Milk recording is an excellent tool for farmers to monitor mastitis in their herd.

By milk recording your cows regularly, you can easily see what is happening within your herd such as the problem cows or top performers.

This information may make you realise that you could be producing as much milk with fewer cows.

By now, we are all aware of the new veterinary medicine regulations.

Ultimately, this new legislation is about protecting antibiotics and doing all that we can to make sure antibiotics remain effective in both humans and animals.

While antibiotics may still be used therapeutically, for example to treat mastitis, they may not be used to prevent infection.

This will change how farmers use dry cow antibiotic, in particular, as it can no longer be used in cows without evidence of infection.

To get the best value from milk recording, the first of the recommended six milk recordings should be done within two months of calving

This is why milk recording is so important, now, more than ever.

For a veterinary practitioner to be able to prescribe dry cow antibiotics, they will need individual cow information that has been collected from every cow during their lactation.

To get the best value from milk recording, the first of the recommended six milk recordings should be done within two months of calving and the last recording within a month of drying off, with the remainder spread out during the rest of the lactation.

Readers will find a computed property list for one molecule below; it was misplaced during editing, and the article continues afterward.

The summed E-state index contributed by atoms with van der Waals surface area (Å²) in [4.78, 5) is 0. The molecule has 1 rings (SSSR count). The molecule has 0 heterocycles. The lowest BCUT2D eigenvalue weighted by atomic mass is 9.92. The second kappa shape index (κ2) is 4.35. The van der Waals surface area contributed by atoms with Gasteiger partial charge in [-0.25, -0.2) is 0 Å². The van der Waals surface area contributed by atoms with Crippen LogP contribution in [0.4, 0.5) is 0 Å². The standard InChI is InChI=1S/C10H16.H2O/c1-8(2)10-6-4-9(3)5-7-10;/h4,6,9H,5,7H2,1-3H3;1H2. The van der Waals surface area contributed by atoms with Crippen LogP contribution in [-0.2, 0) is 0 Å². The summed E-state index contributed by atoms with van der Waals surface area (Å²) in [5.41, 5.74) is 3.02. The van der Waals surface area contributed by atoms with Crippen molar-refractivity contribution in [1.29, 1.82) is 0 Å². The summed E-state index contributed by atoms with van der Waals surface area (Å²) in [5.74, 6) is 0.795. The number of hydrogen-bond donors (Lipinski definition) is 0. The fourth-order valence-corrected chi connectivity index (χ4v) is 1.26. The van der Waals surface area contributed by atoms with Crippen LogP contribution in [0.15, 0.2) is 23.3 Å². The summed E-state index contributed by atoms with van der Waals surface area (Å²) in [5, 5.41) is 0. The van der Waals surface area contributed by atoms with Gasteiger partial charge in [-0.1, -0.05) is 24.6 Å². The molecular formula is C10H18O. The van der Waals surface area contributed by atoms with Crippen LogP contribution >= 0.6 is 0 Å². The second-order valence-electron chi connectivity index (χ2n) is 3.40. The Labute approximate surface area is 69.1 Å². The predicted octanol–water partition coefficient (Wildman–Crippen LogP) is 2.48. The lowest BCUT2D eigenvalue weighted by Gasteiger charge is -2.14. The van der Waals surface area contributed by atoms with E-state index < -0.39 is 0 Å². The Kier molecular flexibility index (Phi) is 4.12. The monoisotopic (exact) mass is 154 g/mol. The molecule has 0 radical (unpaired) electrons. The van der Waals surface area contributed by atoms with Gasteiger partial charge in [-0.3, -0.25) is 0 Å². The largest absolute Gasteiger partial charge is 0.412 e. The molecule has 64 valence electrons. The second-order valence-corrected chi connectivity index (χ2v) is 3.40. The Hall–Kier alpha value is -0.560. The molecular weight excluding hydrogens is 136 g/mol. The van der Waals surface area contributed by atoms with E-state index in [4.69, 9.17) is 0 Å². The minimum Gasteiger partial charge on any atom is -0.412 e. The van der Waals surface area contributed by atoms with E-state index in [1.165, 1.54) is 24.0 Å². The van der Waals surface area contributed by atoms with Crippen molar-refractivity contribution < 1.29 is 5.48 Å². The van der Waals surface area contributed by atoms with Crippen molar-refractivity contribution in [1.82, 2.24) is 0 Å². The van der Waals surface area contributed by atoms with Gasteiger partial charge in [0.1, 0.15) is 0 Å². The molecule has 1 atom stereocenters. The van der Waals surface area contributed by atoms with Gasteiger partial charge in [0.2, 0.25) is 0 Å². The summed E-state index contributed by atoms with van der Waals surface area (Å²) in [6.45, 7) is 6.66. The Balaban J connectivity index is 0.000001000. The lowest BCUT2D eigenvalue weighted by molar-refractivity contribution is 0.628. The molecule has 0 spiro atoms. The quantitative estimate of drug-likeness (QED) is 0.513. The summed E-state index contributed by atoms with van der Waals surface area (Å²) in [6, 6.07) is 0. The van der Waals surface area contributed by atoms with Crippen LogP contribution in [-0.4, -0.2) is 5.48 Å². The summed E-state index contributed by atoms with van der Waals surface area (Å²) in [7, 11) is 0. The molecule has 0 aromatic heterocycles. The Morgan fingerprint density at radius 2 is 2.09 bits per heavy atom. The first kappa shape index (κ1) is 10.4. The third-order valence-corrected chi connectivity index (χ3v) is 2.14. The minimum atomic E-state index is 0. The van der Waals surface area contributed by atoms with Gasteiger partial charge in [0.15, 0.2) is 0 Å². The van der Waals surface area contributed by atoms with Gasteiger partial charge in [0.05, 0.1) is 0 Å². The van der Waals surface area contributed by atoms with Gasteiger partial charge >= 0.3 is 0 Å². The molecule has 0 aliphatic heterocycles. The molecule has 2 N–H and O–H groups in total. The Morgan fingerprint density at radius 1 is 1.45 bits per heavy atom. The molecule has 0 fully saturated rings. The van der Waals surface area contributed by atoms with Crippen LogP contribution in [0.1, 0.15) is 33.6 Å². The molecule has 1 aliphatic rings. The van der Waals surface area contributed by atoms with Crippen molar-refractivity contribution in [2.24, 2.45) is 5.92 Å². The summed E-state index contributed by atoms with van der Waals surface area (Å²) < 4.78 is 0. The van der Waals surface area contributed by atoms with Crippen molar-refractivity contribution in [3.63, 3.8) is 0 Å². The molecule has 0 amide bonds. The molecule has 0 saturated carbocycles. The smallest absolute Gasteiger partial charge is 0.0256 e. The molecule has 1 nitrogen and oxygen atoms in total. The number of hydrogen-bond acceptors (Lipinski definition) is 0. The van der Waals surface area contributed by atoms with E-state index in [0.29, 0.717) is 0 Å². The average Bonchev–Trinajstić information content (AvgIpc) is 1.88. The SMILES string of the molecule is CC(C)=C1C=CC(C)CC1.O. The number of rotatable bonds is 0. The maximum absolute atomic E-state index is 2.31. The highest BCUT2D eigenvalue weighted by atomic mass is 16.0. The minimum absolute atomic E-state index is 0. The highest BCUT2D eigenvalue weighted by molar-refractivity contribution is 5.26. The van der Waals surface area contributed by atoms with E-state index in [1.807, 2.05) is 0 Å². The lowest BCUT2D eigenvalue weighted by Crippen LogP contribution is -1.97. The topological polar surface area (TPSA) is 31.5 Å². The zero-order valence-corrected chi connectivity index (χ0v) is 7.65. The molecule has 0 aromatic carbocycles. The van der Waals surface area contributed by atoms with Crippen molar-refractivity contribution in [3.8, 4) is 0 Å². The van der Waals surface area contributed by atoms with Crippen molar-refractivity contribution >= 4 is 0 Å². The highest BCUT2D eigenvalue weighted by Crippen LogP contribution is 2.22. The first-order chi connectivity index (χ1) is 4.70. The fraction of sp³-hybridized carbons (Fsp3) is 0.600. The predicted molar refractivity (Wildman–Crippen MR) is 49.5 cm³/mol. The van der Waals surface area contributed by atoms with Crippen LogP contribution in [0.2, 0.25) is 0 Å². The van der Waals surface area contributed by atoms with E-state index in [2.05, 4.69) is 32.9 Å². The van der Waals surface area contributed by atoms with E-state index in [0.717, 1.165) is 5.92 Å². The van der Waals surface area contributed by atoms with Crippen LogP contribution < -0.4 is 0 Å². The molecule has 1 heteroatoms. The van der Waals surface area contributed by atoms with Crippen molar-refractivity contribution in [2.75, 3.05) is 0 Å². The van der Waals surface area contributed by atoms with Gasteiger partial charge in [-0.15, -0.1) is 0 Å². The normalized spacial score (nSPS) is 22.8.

Following each recording, along with each individual cow record, a two-page CellCheck summary report is provided showing the areas of excellence, and those that need attention.

The aim should be to have at least four stars in each area

Briefly, this report is divided into four main sections and there is a star rating and recommended target levels for each of the key areas of mastitis control. The aim should be to have at least four stars in each area.

  • The first section includes a graph displaying the current and recent SCC for your herd and also shows the percentage of your herd with an SCC of greater than 200,000 cells/ml (target is to have less than 15% of herd over 200,000 cells/ml). These cows are likely to have mastitis and if a high proportion of your herd is over 200,000 cells/ml, this indicates a problem in your herd and these animals are spreading infection to healthy cows, making the problem worse unless it is addressed.
  • The next section on the report shows the spread of infection during lactation by assessing changes in individual cow SCC levels during lactation. By comparing consecutive SCC levels in each cow, the percentage of recently infected cows can be identified and also the proportion of the herd that is persistently infected. The target here is to have less than 7% of your herd recently infected and less than 8% persistently infected.
  • The third section of the report shows the herd SCC distribution in different SCC brackets and a higher proportion (target of 85%) with an SCC below 200,000 cells/ml, means better mastitis control. This section also analyses data from herds that record clinical cases on ICBF. If you upload your clinical mastitis records to ICBF (or via some farm software packages) it will help to identify a mastitis issue that originates from the dry period, or one that happens throughout the rest of the year.